For some, moving into a cloud-only solution is not a feasible option and a hybrid solution is the best solution. In this video Sharon will outline the requirements for a hybrid solution and options that will need to be considered before implementing a hybrid solution, including VPN and gateway requirements.
- [Narrator] In a lot of cases you're probably gonna want to do a Hybrid Infrastructure. Meaning, you're gonna have some of your workloads on premise, and some of your workloads within Azure. A Hybrid Infrastructure tends to be very flexible. You can move your workloads around as required. There are several templates already available in Azure to help build out your infrastructure in Azure. These templates are for single virtual machines, some of the templates are for server farms, and some of them are for RDS. You can definitely migrate your existing workloads into Azure if you care to do so, and you can migrate them back as required.
And the nice thing is here is you can Burst some of those workloads into Azure for those high demand times. This is what a hybrid solution would look like. You will notice that we have several application servers within Azure itself. We have an application server, we have a web front end, some SQL in there, and DC and DNS. And this may be all you need. But if you want to connect to on premise, we're gonna have to add in a couple of additional components. First thing we're gonna need is a VPN Gateway.
This provides connectivity not only for our remote workers, but for our on premise data center. Let's get into a little bit more detail about this VPN Gateway. The VPN Gateway will be created within the virtual network. Each virtual network can have one VPN Gateway. There are two terms you're gonna encounter when it comes to a VPN Gateway. You'll hear site to site and point to site. A site to site is a dedicated connection between your on premise facility and Azure.
You will require a static IP at your VPN appliance on premise. The point to site is for your remote users the general rule of thumb I like to use anybody who's using NAT will require a point to site. The remote users will connect in using a VPN client. You may also have separate virtual networks in Azure for isolation. You can also connect these different virtual networks together as well. For example, you may have a production network, and you may have a test and dev network and you may need to connect those two.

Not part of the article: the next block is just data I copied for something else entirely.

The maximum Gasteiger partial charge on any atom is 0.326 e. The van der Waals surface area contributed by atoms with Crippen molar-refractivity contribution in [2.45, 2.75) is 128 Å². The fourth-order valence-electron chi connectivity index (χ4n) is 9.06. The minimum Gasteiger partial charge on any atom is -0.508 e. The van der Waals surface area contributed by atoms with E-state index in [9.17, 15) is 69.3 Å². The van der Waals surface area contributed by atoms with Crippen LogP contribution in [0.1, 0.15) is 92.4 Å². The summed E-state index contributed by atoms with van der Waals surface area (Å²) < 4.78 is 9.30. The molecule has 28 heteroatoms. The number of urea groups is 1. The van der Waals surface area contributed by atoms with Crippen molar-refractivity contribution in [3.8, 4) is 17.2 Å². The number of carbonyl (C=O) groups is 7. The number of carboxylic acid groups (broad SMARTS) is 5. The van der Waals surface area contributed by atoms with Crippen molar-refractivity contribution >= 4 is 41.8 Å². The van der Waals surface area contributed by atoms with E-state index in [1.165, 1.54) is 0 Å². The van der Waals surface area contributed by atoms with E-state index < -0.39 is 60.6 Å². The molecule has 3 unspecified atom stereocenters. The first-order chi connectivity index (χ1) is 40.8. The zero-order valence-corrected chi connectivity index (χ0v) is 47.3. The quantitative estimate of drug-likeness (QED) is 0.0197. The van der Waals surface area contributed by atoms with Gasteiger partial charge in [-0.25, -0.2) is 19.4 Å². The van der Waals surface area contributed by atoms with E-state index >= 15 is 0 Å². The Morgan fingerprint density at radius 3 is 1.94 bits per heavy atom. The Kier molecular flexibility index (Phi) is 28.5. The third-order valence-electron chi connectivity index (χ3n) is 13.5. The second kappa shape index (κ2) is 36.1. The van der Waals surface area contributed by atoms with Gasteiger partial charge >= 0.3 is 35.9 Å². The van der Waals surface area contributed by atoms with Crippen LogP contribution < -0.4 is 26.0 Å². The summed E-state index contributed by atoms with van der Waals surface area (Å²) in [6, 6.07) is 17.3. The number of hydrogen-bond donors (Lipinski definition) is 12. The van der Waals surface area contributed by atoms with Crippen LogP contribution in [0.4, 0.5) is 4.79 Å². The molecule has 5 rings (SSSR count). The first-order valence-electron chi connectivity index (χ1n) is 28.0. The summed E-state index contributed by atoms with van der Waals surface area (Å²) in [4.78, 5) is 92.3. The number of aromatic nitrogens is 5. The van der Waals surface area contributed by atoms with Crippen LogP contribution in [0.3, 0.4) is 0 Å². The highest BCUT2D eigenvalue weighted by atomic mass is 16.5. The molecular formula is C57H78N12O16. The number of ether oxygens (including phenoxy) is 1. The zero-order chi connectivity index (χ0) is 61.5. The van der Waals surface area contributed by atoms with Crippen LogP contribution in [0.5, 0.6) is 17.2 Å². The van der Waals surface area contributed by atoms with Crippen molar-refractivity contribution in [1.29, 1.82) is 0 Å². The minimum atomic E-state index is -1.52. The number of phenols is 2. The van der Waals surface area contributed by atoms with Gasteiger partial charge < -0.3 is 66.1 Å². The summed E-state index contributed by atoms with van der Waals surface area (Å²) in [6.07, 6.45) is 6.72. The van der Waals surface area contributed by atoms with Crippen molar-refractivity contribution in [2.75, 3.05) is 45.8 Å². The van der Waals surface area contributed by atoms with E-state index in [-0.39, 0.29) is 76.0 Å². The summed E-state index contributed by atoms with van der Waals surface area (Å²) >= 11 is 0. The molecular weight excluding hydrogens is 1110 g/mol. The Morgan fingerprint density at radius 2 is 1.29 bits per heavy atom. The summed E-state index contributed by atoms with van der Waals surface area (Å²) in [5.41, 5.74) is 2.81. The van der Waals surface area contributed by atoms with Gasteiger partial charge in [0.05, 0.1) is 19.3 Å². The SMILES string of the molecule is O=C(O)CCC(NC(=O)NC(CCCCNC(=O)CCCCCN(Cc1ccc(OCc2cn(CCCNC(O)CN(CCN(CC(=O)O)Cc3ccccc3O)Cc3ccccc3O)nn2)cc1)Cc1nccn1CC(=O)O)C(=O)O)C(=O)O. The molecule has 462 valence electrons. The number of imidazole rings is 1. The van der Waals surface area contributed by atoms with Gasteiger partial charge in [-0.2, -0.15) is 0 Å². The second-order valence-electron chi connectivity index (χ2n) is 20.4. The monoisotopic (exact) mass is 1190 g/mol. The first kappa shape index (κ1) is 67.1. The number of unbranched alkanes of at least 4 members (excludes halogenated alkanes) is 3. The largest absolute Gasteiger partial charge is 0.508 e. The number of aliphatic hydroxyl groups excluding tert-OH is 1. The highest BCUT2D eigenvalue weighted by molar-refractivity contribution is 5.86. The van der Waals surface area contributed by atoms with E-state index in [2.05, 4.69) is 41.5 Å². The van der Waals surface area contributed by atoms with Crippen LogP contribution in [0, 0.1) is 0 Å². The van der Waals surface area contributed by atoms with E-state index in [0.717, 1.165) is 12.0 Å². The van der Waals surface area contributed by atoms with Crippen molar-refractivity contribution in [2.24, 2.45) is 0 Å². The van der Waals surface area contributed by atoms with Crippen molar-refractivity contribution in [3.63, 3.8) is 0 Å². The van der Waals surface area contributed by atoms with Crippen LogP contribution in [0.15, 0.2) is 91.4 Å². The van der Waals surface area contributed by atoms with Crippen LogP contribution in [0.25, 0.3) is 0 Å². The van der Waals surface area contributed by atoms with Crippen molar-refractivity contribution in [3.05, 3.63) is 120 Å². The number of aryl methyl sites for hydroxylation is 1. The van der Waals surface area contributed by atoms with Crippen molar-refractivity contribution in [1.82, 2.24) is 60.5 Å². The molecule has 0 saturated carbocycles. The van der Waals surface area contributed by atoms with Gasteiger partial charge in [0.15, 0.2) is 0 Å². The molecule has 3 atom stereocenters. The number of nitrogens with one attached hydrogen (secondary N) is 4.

When you create a VPN Gateway within Azure, that generates a static IP for you. That IP allows you access to that entire virtual network. You will require this IP in order to have the site to site or point to site connectivity. A couple of additional components you need to be aware of you will have to create a Gateway subnet within your virtual network within Azure. This Gateway subnet is only for your VPN Gateway. You cannot put VMs within this subnet.
You are also going to need a dedicated VPN appliance on premise. Microsoft has a listing of all the supported appliances plus the operating system version on those appliances. The functionality between these appliances will be slightly different. Please refer to the link in the handouts for this list. Microsoft updates this list. Always always always double check it. For example, I was working with a company who wanted to use their current VPN appliance.
It was listed as a supported appliance but they didn't look far enough to see what the actual limitation list of that appliance and realized after the fact that the appliance was not gonna meet their needs. Again, I can't stress enough, check that list. And here's a tip. If you're just doing a proof of concept and don't want to invest in a dedicated VPN appliance or your VPN appliance does not meet the recommendations you can get away with using a server routing and remote access role for your testing.
It works great. Adding a couple of additional components to your cloud only infrastructure, you can easily create a hybrid solution.
- Understanding cloud technologies
- Why Azure?
- Creating virtual networks and storage
- Using Azure Active Directory for identity management and protection
- Disaster recovery with Azure Backup and Azure Site Recovery
- Working with virtual machines